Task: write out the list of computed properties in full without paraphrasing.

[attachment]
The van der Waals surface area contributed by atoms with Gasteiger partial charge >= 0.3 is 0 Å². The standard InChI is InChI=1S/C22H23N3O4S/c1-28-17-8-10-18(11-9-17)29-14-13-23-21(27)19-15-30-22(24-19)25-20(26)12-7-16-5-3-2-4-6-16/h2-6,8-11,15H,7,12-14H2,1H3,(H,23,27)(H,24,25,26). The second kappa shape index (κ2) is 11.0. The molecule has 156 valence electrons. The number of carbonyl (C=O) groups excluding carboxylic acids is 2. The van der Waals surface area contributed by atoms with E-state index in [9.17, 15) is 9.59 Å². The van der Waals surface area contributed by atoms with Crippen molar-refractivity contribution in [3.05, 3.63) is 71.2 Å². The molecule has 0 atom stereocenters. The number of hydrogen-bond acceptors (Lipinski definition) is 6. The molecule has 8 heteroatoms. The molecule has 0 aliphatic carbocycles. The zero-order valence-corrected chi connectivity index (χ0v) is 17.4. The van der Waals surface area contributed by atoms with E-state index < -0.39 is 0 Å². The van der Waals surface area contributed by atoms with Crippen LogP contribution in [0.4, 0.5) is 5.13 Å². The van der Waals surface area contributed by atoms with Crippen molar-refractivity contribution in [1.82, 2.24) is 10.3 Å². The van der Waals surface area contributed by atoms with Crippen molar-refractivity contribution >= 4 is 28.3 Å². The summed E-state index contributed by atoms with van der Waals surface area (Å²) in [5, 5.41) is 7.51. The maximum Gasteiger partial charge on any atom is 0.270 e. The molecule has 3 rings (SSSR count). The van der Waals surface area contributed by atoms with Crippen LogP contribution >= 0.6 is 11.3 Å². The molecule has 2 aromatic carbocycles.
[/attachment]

The van der Waals surface area contributed by atoms with Gasteiger partial charge >= 0.3 is 0 Å². The standard InChI is InChI=1S/C22H23N3O4S/c1-28-17-8-10-18(11-9-17)29-14-13-23-21(27)19-15-30-22(24-19)25-20(26)12-7-16-5-3-2-4-6-16/h2-6,8-11,15H,7,12-14H2,1H3,(H,23,27)(H,24,25,26). The second kappa shape index (κ2) is 11.0. The molecule has 156 valence electrons. The number of carbonyl (C=O) groups excluding carboxylic acids is 2. The van der Waals surface area contributed by atoms with E-state index in [9.17, 15) is 9.59 Å². The van der Waals surface area contributed by atoms with Crippen molar-refractivity contribution in [3.05, 3.63) is 71.2 Å². The molecule has 0 atom stereocenters. The number of hydrogen-bond acceptors (Lipinski definition) is 6. The molecule has 8 heteroatoms. The molecule has 0 aliphatic carbocycles. The zero-order valence-corrected chi connectivity index (χ0v) is 17.4. The van der Waals surface area contributed by atoms with E-state index < -0.39 is 0 Å². The van der Waals surface area contributed by atoms with Crippen LogP contribution in [0.4, 0.5) is 5.13 Å². The van der Waals surface area contributed by atoms with Crippen molar-refractivity contribution in [1.82, 2.24) is 10.3 Å². The van der Waals surface area contributed by atoms with Crippen molar-refractivity contribution >= 4 is 28.3 Å². The summed E-state index contributed by atoms with van der Waals surface area (Å²) in [5, 5.41) is 7.51. The maximum Gasteiger partial charge on any atom is 0.270 e. The molecule has 3 rings (SSSR count). The van der Waals surface area contributed by atoms with Crippen LogP contribution >= 0.6 is 11.3 Å². The molecule has 2 aromatic carbocycles.